In the 1970s, these activists lobbied Congress and marched on Washington to include civil rights language for people with disabilities into the Rehabilitation Act. In 1973, the Rehabilitation Act was passed, and for the first time in history, the civil rights of people with disabilities were protected by law.

    The Rehabilitation Act (Section 504) provided equal opportunity for employment within the federal government and in federally funded programs, prohibiting discrimination on the basis of either physical or mental disability. Section 504 of the Rehabilitation Act also mandated equal access to public services (e.g., public housing and public transportation) for people with disabilities and the allocation of money for vocational training.

    In 1975, the Education for All Handicapped Children Act (EHA) was passed to guarantee equal access to public education for children with disabilities. This act of legislation specified that every child had a right to an education.

    In the 1980s, disability rights activists lobbied for a consolidation of various pieces of legislation under one civil rights law that would protect the rights of people with disabilities. The Civil Rights Act of 1964 prohibited discrimination on the basis of race, religion, national origin, or gender, but people with disabilities were not included in this law.

    In 1990, the Americans with Disabilities Act (ADA) was passed, ensuring the equal treatment and equal access of people with disabilities to employment opportunities and public accommodations. The ADA prohibits discrimination on the basis of disability in employment, services rendered by state and local governments, places of public accommodation, transportation, and telecommunications services. Unfortunately, people with disabilities still face barriers in our society, but the disability rights movement continues to work toward their empowerment and self-determination (Smiley et al., 2022).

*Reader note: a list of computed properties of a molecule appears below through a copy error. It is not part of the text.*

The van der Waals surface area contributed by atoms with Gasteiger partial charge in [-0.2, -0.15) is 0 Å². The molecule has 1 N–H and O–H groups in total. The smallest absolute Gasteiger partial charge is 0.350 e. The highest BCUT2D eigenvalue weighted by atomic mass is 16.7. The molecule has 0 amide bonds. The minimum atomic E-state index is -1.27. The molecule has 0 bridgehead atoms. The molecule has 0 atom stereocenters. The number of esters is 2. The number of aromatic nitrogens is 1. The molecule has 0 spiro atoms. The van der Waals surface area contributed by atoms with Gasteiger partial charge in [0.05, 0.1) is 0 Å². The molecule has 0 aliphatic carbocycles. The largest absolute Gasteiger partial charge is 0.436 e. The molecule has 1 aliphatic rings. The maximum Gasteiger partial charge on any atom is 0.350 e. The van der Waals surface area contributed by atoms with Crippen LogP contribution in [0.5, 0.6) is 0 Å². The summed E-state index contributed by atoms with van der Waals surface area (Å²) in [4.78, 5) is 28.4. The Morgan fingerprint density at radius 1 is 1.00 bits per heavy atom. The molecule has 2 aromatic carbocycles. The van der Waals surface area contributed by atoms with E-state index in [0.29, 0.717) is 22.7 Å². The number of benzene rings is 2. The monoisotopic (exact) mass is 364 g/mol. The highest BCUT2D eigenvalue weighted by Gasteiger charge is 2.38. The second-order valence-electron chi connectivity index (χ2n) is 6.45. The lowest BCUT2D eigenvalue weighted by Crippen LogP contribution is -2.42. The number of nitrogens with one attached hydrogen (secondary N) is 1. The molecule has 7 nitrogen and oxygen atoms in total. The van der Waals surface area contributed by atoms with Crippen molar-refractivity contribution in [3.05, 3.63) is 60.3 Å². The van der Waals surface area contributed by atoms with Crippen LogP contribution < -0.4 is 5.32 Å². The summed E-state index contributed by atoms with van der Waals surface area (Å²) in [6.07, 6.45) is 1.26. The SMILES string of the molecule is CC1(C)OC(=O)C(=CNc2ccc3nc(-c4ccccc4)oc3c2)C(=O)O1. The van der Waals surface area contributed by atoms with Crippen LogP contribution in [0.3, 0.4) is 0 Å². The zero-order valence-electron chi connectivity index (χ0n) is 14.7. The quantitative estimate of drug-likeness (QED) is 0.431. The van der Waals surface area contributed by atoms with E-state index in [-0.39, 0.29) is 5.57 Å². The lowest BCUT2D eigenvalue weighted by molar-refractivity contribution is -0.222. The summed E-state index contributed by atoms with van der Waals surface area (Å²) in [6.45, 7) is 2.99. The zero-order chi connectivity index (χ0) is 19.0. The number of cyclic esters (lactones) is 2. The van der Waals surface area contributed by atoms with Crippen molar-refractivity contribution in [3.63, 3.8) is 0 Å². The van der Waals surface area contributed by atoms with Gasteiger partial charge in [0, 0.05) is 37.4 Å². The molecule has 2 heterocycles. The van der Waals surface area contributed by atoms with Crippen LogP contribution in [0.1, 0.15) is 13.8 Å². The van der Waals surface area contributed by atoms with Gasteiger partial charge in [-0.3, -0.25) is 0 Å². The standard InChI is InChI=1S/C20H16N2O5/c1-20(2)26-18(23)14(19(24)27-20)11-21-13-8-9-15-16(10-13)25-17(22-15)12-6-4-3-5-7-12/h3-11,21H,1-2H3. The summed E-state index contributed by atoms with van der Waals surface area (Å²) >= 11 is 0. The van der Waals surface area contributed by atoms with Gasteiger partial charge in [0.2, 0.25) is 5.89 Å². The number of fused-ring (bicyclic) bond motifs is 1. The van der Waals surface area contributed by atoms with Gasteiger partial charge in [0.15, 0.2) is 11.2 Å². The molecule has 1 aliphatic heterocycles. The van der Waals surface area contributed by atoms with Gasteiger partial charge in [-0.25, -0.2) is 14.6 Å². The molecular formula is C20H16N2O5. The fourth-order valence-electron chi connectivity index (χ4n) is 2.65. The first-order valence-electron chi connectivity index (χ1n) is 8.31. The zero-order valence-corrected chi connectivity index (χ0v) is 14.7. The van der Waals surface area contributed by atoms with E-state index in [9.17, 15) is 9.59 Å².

Activity \(\PageIndex{1}\): Virtual Tour of the Patient No More Exhibit

    Directions: Take a virtual tour of the Patient No More exhibit at the Paul K. Longmore Institute on Disability website. This exhibit explores the 1977 "Section 504 Sit-In," when people with disabilities occupied a government building to demand civil rights. This protest paved the way for the ADA and profoundly changed the lives of Americans with and without disabilities. Why do you think it is important to know the history and requirements of federal and state laws concerning people with disabilities?


    National Center for Education Statistics. (2022). Students with disabilities. Condition of education. U.S. Department of Education, Institute of Education Sciences. Retrieved August 30, 2022, from https://nces.ed.gov/programs/coe/indicator/cgg.


    This page titled 1.3: The Individuals with Disabilities Education Act is shared under a CC BY 4.0 license and was authored, remixed, and/or curated by Diana Zaleski (Consortium of Academic and Research Libraries in Illinois (CARLI)) .